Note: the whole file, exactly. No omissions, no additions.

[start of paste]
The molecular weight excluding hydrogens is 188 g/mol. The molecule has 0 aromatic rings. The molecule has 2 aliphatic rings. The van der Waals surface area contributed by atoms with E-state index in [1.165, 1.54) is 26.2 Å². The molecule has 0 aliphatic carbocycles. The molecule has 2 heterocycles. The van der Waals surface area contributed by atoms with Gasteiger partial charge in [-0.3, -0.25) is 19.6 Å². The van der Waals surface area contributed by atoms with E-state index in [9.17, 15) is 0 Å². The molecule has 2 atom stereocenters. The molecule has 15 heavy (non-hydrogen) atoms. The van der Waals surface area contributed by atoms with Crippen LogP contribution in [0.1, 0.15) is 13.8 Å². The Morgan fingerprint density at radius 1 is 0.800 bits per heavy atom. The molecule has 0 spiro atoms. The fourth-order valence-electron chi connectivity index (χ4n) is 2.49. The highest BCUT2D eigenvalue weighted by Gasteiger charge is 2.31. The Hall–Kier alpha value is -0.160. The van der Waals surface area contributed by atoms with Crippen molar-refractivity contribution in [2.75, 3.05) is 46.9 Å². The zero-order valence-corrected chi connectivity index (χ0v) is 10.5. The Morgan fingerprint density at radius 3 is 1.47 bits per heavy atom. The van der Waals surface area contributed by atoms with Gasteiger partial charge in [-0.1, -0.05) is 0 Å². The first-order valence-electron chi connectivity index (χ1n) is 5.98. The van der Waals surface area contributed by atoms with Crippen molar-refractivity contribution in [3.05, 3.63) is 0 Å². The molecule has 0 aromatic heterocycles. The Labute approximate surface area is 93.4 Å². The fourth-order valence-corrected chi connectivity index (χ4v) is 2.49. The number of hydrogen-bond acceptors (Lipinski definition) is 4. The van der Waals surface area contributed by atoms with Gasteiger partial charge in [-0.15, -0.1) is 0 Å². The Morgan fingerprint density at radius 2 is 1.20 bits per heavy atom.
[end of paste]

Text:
The molecular weight excluding hydrogens is 188 g/mol. The molecule has 0 aromatic rings. The molecule has 2 aliphatic rings. The van der Waals surface area contributed by atoms with E-state index in [1.165, 1.54) is 26.2 Å². The molecule has 0 aliphatic carbocycles. The molecule has 2 heterocycles. The van der Waals surface area contributed by atoms with Gasteiger partial charge in [-0.3, -0.25) is 19.6 Å². The van der Waals surface area contributed by atoms with E-state index in [9.17, 15) is 0 Å². The molecule has 2 atom stereocenters. The molecule has 15 heavy (non-hydrogen) atoms. The van der Waals surface area contributed by atoms with Crippen LogP contribution in [0.1, 0.15) is 13.8 Å². The Morgan fingerprint density at radius 1 is 0.800 bits per heavy atom. The molecule has 0 spiro atoms. The fourth-order valence-electron chi connectivity index (χ4n) is 2.49. The highest BCUT2D eigenvalue weighted by Gasteiger charge is 2.31. The Hall–Kier alpha value is -0.160. The van der Waals surface area contributed by atoms with Crippen molar-refractivity contribution in [2.75, 3.05) is 46.9 Å². The zero-order valence-corrected chi connectivity index (χ0v) is 10.5. The Morgan fingerprint density at radius 3 is 1.47 bits per heavy atom. The van der Waals surface area contributed by atoms with Gasteiger partial charge in [-0.1, -0.05) is 0 Å². The first-order valence-electron chi connectivity index (χ1n) is 5.98. The van der Waals surface area contributed by atoms with Crippen molar-refractivity contribution in [3.05, 3.63) is 0 Å². The molecule has 0 aromatic heterocycles. The Labute approximate surface area is 93.4 Å². The fourth-order valence-corrected chi connectivity index (χ4v) is 2.49. The number of hydrogen-bond acceptors (Lipinski definition) is 4. The van der Waals surface area contributed by atoms with Gasteiger partial charge in [-0.15, -0.1) is 0 Å². The Morgan fingerprint density at radius 2 is 1.20 bits per heavy atom.